results of asking to be a blessing!
And these are
just a start. I’m sure, once you begin, you’ll think of lots more.
Specifically in Lent, many people try to get to daily Mass, and many more
attend Stations of the Cross. Both of those are excellent, and if your work
schedule allows them, go for it. But for all the rest of us who can’t always make
those structured worship opportunities—grab a minute, say a prayer, and you’re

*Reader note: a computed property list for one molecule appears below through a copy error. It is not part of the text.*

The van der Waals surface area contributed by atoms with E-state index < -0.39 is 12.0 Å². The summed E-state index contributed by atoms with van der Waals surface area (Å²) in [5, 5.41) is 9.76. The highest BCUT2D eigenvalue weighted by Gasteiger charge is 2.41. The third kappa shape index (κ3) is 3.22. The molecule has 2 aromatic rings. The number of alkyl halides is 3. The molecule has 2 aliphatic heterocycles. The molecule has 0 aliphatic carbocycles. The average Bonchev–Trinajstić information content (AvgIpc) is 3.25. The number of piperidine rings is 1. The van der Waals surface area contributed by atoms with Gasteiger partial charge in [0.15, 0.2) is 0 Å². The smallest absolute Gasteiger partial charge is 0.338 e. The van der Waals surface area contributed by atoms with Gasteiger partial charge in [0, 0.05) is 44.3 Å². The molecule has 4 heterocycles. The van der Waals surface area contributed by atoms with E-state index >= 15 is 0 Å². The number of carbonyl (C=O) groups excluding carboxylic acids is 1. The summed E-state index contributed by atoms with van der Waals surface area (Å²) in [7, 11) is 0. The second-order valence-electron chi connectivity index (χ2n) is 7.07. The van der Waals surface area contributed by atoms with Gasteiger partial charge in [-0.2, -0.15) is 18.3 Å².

Yes, I know the purpose of Word Wrestle allegedly was to help you navigate through grammar, use the right word for the right purpose, and generally avoid hacking off the CWC (which, as you know, can have dire consequences). But this week? Let's combine two of our favorite things, word wrestling and commercials, for a bit of a grin. There's a Bud Light ad on Blackhawks radio that has my new favorite commercial line: "Will Bud Light make your team play better? No. Because that's not how beer works." Every time I hear that, I crack up. It's delivered in a perfectly straightforward style, by a spokesman who's clearly enamored of beer...but who also knows its place. :-) Bud Light isn't the best beer in the world. Some people think it's not really "beer" at all (I'm looking at you, IPA-micro-brewery-fans-of-beers-with-stuff-in-them-God-probably-never-intended-beer-to-contain). Some people claim it's undrinkable, watered-down, and generally otherwise not worth using for much other than, maybe, cleaning out the garbage disposal. That's not MY opinion, necessarily...but it's some people's. But the beauty of this company's product--and its ads--is that it doesn't CARE. It's just out to put the beer in your mind as an option for "the big game," and give you a smile or two. And this isn't the first time Bud Light has come out with commercials that are actually witty. Which, IMHO, puts them head-and-shoulders above about 98% of the advertising out there. Although beer doesn't make our writing better--because, again, THAT's not how beer works, either--there are plenty of things beer DOES work quite well to do. On a hot day, at a baseball game, very few things taste better. In the meantime, there's at least one ad out there that I can actually enjoy--every single time. And that's something any agency ought to get kudos for. Thoughts? Janny